Royal Gramma-Possible Illness?

Discussion in 'Fish Disease' started by duckie1905, Jul 17, 2009.

  1. duckie1905


    Jul 17, 2009
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    Chicago, IL
    Hello everyone! I am brand new to posting here but have spent lots of time browsing the forums and have always found everyone extremely helpful. I'm hoping someone might have some insight on the problems my husband and I are currently having with our Royal Gramma.

    We have a 37 gallon column tank with live rock, a peppermint shrimp, a mated pair of clownfish, a firefish, and the royal gramma. We did have a purple firefish in the tank until about a month ago when he died for a reason we were never able to determine. The new firefish was added about two weeks ago and is healthy (and not showing any compatibility problems).

    For about the last 2 days our gramma has been exhibiting very unusual behavior-at least for him. He has been extremely aggressive (which was never an issue before) and has spent a lot of time laying vertically in a rock overhang which is far from his usual hiding spot and territory. He has also been hiding a lot more than he used to (he used to be out virtually all day long). He was eating fine until this evening in which my husband noticed he did not have his usual crazy appetite.

    My husband immediately did a water test in which everything tested well within acceptable limits (nitrite and amnonia at zero, nitrate, pH and salinity perfect). He then did a small water change just to be safe (as it was due for a change tomorrow anyway). He isn't showing any signs of labored breathing. The only physical thing that we think has changed is it appears that the white spots on his side (which have always been present) appear to be slightly "sunken in."

    He has always been a weird swimmer (he tends to swim around the tank sideways) and appears to be moving normally when he is out and about.

    I'm curious to see if anyone has seen this type of behavior before and if it might indicate a disease or perhaps if he is being harassed by another member of the tank.

    Thanks in advance
    duckie1905, Jul 17, 2009
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  2. duckie1905


    Feb 14, 2008
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    Arlington VA
    I put a royal gramma in a week ago and found that they will get a touch aggressive in defending their territory but its all show. The white spots on the other hand are probably ich. Keep excellent water quality, ffed them food with garlic and maybe it will go away. In the mean, time start reading up on ich.
    sen5241b, Jul 17, 2009
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  3. duckie1905

    winyfrog Yep!

    Oct 28, 2006
    Likes Received:
    Southern Utah
    He is probably just defending his territory from the new firefish, adding new fish is a stressful experience for everyone involved.

    In the wild grammas will hide upside down in the rocks.

    What do the spots look like?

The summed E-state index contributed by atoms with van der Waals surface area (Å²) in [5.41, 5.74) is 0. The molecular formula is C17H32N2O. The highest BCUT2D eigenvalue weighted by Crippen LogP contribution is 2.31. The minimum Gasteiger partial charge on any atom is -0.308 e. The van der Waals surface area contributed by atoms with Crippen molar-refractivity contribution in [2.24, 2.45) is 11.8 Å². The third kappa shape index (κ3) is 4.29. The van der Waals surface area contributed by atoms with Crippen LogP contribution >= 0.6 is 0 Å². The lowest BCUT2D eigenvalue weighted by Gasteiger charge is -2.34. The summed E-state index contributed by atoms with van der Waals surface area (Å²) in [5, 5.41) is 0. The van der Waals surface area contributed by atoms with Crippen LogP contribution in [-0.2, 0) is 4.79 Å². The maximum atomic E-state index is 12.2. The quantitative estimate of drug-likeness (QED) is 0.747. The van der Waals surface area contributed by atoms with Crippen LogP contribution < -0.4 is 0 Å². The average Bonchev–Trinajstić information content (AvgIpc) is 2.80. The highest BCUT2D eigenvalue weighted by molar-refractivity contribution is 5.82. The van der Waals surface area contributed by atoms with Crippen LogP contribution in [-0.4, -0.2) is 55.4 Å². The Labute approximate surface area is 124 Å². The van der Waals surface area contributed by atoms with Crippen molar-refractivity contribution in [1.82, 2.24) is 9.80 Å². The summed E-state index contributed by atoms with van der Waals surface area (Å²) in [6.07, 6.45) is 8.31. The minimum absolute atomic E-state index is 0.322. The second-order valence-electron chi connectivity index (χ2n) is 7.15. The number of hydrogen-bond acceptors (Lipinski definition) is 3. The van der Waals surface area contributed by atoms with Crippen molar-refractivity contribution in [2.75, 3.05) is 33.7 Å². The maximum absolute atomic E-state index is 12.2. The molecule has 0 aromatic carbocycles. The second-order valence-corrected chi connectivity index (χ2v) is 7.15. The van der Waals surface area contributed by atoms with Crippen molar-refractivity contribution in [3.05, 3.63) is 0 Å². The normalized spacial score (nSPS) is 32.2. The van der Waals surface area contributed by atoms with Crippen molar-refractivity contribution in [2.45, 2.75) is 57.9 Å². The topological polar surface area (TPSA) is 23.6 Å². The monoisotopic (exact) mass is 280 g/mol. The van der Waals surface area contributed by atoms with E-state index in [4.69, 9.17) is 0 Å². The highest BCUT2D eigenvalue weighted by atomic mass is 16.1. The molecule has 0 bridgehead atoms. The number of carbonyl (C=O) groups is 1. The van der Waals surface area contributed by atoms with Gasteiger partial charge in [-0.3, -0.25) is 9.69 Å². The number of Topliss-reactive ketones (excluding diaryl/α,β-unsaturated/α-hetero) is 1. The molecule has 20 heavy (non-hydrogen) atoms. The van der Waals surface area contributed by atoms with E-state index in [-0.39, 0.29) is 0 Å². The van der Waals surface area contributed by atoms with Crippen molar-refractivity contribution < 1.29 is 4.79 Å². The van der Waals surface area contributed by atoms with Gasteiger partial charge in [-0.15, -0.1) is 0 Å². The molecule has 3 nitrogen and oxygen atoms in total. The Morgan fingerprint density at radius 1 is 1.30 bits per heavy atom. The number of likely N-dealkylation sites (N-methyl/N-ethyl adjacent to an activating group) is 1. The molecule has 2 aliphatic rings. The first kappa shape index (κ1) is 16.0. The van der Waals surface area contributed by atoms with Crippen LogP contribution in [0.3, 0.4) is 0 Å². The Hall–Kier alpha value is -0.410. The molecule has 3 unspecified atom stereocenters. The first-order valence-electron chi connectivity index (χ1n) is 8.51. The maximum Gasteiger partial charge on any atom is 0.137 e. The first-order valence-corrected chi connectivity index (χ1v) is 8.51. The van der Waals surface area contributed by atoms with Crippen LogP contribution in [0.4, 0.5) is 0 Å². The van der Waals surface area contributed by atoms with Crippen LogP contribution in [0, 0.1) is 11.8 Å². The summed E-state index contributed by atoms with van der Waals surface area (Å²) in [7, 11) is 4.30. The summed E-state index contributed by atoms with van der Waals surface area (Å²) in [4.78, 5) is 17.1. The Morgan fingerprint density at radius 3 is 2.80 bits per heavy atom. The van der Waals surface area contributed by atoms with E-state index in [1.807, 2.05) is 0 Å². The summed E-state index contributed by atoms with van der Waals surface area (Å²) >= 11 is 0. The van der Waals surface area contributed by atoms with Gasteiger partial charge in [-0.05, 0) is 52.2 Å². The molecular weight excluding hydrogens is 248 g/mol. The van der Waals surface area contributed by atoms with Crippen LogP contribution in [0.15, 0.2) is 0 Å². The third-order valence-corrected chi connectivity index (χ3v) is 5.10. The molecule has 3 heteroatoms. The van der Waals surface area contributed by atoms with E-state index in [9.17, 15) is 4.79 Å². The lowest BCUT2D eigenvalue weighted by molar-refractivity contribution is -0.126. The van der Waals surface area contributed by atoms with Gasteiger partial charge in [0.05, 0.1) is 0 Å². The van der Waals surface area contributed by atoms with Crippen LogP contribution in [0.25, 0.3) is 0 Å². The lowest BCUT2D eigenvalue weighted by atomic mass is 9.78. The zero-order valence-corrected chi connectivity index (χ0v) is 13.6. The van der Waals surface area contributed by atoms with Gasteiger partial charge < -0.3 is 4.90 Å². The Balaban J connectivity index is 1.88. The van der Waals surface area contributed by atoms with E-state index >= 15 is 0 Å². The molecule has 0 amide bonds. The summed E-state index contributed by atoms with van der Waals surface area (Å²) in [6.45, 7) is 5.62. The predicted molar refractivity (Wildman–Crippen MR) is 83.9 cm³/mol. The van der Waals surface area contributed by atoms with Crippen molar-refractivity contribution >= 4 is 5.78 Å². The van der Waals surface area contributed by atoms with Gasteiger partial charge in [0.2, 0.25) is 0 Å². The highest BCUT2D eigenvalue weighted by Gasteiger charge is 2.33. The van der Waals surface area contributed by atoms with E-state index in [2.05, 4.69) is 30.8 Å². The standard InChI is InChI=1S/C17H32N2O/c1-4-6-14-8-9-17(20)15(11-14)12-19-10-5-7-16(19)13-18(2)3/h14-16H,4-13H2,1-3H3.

sometimes fish just don't feel well and will hide for a few days until they feel better. Just like you if you get sick you go hide in your room for a few days :)
    winyfrog, Jul 17, 2009
  4. duckie1905


    Feb 7, 2009
    Likes Received:
    Tampa Bay area of FL
    White spots are probably parasites. If one fish in your tank has parasites then all the fish in the tank have them even if they do not show any symptoms. And, the tank has parasites. Depending on what parasite it is will dictate the cure. Google marine parasites and you will get a wealth of info on how to proceed. To get rid of the parasites in the tank you will have to remove ALL of the fish for a period of 8 weeks; that's right, the tank must remain fallow for 8 weeks. The problem comes in the life cycle of the parasites. Ich has eggs in its life cycle which can remain dormant in the substrata of your tank for up to 8 weeks before hatching. Once hatched they must find a fish host within hours or die. Brooklynella multiplies by cell division. The new cell becomes a swimmer looking for a host. The swimmers can survive up to 4 weeks and then die if they do not find a fish host. Ich is treated with copper or Formalin. Brook is only treated with Formalin. Since Formalin treats both, it is my chemical of choice and it only takes 10 days to cure the fish where copper takes 4 weeks. The only way you can distinguish between these parasites is to take a tissue sample and examine it under a microscope. Their symptoms are very much alike. So unless you are sure of what you have, you must treat them for both. Obviously you need to set up a QT tank do not use any of the water or any equipment that could contain swimmers or eggs from the main infected tank to setup the QT tank. Use fresh RO water.
    1geo, Jul 21, 2009
  5. duckie1905


    Apr 20, 2009
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    Has he been scraping himself across the sand bead or against the rocks trying to get the spots off? If not it's probably not parasites.
    dcantucson, Jul 21, 2009
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